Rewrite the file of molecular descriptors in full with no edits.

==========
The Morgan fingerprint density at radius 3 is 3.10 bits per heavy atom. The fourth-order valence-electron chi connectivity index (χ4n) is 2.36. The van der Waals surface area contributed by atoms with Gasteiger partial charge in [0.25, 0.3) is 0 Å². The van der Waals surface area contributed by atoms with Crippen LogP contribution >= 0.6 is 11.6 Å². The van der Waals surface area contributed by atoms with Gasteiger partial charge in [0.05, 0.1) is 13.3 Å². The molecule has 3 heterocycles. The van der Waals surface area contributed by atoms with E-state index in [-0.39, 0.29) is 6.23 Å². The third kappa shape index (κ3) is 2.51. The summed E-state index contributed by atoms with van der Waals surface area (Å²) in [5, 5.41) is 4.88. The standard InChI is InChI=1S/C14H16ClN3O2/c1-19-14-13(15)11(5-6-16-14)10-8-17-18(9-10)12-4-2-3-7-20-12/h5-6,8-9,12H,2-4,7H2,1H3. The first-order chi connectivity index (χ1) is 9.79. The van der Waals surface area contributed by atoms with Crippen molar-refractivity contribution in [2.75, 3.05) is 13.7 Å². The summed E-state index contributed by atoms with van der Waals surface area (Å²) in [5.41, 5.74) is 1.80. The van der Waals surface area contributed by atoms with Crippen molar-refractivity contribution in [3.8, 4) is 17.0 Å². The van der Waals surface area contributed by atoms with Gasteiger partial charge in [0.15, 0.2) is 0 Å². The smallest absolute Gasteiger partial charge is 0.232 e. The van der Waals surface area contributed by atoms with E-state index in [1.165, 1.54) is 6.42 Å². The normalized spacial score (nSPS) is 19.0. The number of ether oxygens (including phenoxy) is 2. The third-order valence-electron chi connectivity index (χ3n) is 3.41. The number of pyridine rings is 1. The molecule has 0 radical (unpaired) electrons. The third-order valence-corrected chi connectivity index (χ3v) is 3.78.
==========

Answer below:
The Morgan fingerprint density at radius 3 is 3.10 bits per heavy atom. The fourth-order valence-electron chi connectivity index (χ4n) is 2.36. The van der Waals surface area contributed by atoms with Gasteiger partial charge in [0.25, 0.3) is 0 Å². The van der Waals surface area contributed by atoms with Crippen LogP contribution >= 0.6 is 11.6 Å². The van der Waals surface area contributed by atoms with Gasteiger partial charge in [0.05, 0.1) is 13.3 Å². The molecule has 3 heterocycles. The van der Waals surface area contributed by atoms with E-state index in [-0.39, 0.29) is 6.23 Å². The third kappa shape index (κ3) is 2.51. The summed E-state index contributed by atoms with van der Waals surface area (Å²) in [5, 5.41) is 4.88. The standard InChI is InChI=1S/C14H16ClN3O2/c1-19-14-13(15)11(5-6-16-14)10-8-17-18(9-10)12-4-2-3-7-20-12/h5-6,8-9,12H,2-4,7H2,1H3. The first-order chi connectivity index (χ1) is 9.79. The van der Waals surface area contributed by atoms with Crippen molar-refractivity contribution in [2.75, 3.05) is 13.7 Å². The summed E-state index contributed by atoms with van der Waals surface area (Å²) in [5.41, 5.74) is 1.80. The van der Waals surface area contributed by atoms with Crippen molar-refractivity contribution in [3.8, 4) is 17.0 Å². The van der Waals surface area contributed by atoms with Gasteiger partial charge in [0.15, 0.2) is 0 Å². The smallest absolute Gasteiger partial charge is 0.232 e. The van der Waals surface area contributed by atoms with E-state index in [1.165, 1.54) is 6.42 Å². The normalized spacial score (nSPS) is 19.0. The number of ether oxygens (including phenoxy) is 2. The third-order valence-electron chi connectivity index (χ3n) is 3.41. The number of pyridine rings is 1. The molecule has 0 radical (unpaired) electrons. The third-order valence-corrected chi connectivity index (χ3v) is 3.78.